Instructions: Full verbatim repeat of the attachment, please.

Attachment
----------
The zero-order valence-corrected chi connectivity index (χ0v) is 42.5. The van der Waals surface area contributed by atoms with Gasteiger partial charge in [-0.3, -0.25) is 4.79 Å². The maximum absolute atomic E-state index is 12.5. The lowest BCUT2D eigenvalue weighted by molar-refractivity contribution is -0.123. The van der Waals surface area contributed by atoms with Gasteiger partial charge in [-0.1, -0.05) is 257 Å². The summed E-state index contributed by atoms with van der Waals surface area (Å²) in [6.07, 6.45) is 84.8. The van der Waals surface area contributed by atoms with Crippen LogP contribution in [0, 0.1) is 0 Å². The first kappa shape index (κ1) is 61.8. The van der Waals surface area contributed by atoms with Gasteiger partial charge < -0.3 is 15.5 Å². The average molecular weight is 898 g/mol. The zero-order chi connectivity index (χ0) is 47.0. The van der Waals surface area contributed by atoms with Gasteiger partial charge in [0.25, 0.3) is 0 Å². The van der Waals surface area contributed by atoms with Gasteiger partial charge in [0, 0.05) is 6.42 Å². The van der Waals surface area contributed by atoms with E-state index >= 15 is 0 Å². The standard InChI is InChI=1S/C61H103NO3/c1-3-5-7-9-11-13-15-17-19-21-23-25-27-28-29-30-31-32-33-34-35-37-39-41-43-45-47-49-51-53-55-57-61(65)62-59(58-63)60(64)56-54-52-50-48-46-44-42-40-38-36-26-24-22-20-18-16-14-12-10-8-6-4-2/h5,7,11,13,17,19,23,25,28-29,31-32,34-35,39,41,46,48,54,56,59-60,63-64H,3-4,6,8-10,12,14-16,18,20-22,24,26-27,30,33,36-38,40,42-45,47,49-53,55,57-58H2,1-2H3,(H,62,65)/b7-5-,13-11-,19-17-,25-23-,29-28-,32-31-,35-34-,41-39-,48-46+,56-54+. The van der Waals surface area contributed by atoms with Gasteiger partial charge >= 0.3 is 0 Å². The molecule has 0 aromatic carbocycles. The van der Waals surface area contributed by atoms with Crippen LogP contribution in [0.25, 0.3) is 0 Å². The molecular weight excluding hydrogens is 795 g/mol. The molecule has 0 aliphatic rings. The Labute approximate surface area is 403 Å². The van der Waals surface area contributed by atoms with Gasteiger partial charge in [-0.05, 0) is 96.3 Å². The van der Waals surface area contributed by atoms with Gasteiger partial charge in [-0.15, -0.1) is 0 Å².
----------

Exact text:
The zero-order valence-corrected chi connectivity index (χ0v) is 42.5. The van der Waals surface area contributed by atoms with Gasteiger partial charge in [-0.3, -0.25) is 4.79 Å². The maximum absolute atomic E-state index is 12.5. The lowest BCUT2D eigenvalue weighted by molar-refractivity contribution is -0.123. The van der Waals surface area contributed by atoms with Gasteiger partial charge in [-0.1, -0.05) is 257 Å². The summed E-state index contributed by atoms with van der Waals surface area (Å²) in [6.07, 6.45) is 84.8. The van der Waals surface area contributed by atoms with Crippen LogP contribution in [0, 0.1) is 0 Å². The first kappa shape index (κ1) is 61.8. The van der Waals surface area contributed by atoms with Gasteiger partial charge < -0.3 is 15.5 Å². The average molecular weight is 898 g/mol. The zero-order chi connectivity index (χ0) is 47.0. The van der Waals surface area contributed by atoms with Gasteiger partial charge in [0.25, 0.3) is 0 Å². The van der Waals surface area contributed by atoms with Gasteiger partial charge in [0, 0.05) is 6.42 Å². The van der Waals surface area contributed by atoms with E-state index >= 15 is 0 Å². The standard InChI is InChI=1S/C61H103NO3/c1-3-5-7-9-11-13-15-17-19-21-23-25-27-28-29-30-31-32-33-34-35-37-39-41-43-45-47-49-51-53-55-57-61(65)62-59(58-63)60(64)56-54-52-50-48-46-44-42-40-38-36-26-24-22-20-18-16-14-12-10-8-6-4-2/h5,7,11,13,17,19,23,25,28-29,31-32,34-35,39,41,46,48,54,56,59-60,63-64H,3-4,6,8-10,12,14-16,18,20-22,24,26-27,30,33,36-38,40,42-45,47,49-53,55,57-58H2,1-2H3,(H,62,65)/b7-5-,13-11-,19-17-,25-23-,29-28-,32-31-,35-34-,41-39-,48-46+,56-54+. The van der Waals surface area contributed by atoms with Gasteiger partial charge >= 0.3 is 0 Å². The molecule has 0 aromatic carbocycles. The van der Waals surface area contributed by atoms with Crippen LogP contribution in [0.25, 0.3) is 0 Å². The molecular weight excluding hydrogens is 795 g/mol. The molecule has 0 aliphatic rings. The Labute approximate surface area is 403 Å². The van der Waals surface area contributed by atoms with Gasteiger partial charge in [-0.05, 0) is 96.3 Å². The van der Waals surface area contributed by atoms with Gasteiger partial charge in [-0.15, -0.1) is 0 Å².